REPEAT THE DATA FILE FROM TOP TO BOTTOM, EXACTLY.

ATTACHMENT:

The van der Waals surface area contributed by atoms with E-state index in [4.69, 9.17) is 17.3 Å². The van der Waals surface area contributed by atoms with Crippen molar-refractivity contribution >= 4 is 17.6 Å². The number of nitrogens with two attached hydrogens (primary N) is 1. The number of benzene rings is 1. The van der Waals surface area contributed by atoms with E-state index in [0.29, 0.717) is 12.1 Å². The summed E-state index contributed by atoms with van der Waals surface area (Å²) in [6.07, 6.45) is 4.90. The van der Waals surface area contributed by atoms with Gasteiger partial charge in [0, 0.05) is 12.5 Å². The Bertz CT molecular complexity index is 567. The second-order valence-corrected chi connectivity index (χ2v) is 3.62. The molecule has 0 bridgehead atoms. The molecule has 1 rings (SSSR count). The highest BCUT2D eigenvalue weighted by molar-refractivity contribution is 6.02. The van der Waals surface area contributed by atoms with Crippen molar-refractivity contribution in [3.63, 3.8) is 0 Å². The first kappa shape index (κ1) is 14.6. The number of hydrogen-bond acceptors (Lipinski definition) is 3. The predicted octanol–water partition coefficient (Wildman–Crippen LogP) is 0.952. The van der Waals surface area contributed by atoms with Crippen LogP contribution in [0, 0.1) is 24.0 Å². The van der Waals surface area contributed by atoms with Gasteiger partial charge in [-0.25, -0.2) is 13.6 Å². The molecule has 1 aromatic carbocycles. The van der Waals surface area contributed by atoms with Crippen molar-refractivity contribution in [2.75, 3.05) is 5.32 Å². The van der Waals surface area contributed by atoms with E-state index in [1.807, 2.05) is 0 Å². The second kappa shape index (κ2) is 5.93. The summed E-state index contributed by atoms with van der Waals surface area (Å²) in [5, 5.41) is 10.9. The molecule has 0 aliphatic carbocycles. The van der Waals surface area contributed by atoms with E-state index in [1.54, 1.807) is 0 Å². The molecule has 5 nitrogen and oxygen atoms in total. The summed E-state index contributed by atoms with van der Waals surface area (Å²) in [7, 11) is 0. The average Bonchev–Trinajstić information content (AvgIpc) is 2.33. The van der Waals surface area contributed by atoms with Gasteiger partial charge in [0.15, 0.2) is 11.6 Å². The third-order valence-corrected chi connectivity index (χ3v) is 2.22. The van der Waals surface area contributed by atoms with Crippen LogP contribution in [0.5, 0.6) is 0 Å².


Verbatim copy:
The van der Waals surface area contributed by atoms with E-state index in [4.69, 9.17) is 17.3 Å². The van der Waals surface area contributed by atoms with Crippen molar-refractivity contribution >= 4 is 17.6 Å². The number of nitrogens with two attached hydrogens (primary N) is 1. The number of benzene rings is 1. The van der Waals surface area contributed by atoms with E-state index in [0.29, 0.717) is 12.1 Å². The summed E-state index contributed by atoms with van der Waals surface area (Å²) in [6.07, 6.45) is 4.90. The van der Waals surface area contributed by atoms with Gasteiger partial charge in [0, 0.05) is 12.5 Å². The Bertz CT molecular complexity index is 567. The second-order valence-corrected chi connectivity index (χ2v) is 3.62. The molecule has 0 bridgehead atoms. The molecule has 1 rings (SSSR count). The highest BCUT2D eigenvalue weighted by molar-refractivity contribution is 6.02. The van der Waals surface area contributed by atoms with Crippen molar-refractivity contribution in [3.63, 3.8) is 0 Å². The first kappa shape index (κ1) is 14.6. The number of hydrogen-bond acceptors (Lipinski definition) is 3. The predicted octanol–water partition coefficient (Wildman–Crippen LogP) is 0.952. The van der Waals surface area contributed by atoms with Crippen LogP contribution in [0, 0.1) is 24.0 Å². The van der Waals surface area contributed by atoms with Gasteiger partial charge in [-0.25, -0.2) is 13.6 Å². The molecule has 1 aromatic carbocycles. The van der Waals surface area contributed by atoms with Crippen molar-refractivity contribution in [2.75, 3.05) is 5.32 Å². The van der Waals surface area contributed by atoms with E-state index in [1.807, 2.05) is 0 Å². The second kappa shape index (κ2) is 5.93. The summed E-state index contributed by atoms with van der Waals surface area (Å²) in [5, 5.41) is 10.9. The molecule has 0 aliphatic carbocycles. The van der Waals surface area contributed by atoms with E-state index in [1.54, 1.807) is 0 Å². The molecule has 5 nitrogen and oxygen atoms in total. The summed E-state index contributed by atoms with van der Waals surface area (Å²) in [7, 11) is 0. The average Bonchev–Trinajstić information content (AvgIpc) is 2.33. The van der Waals surface area contributed by atoms with Gasteiger partial charge in [0.15, 0.2) is 11.6 Å². The third-order valence-corrected chi connectivity index (χ3v) is 2.22. The van der Waals surface area contributed by atoms with Crippen LogP contribution in [0.5, 0.6) is 0 Å².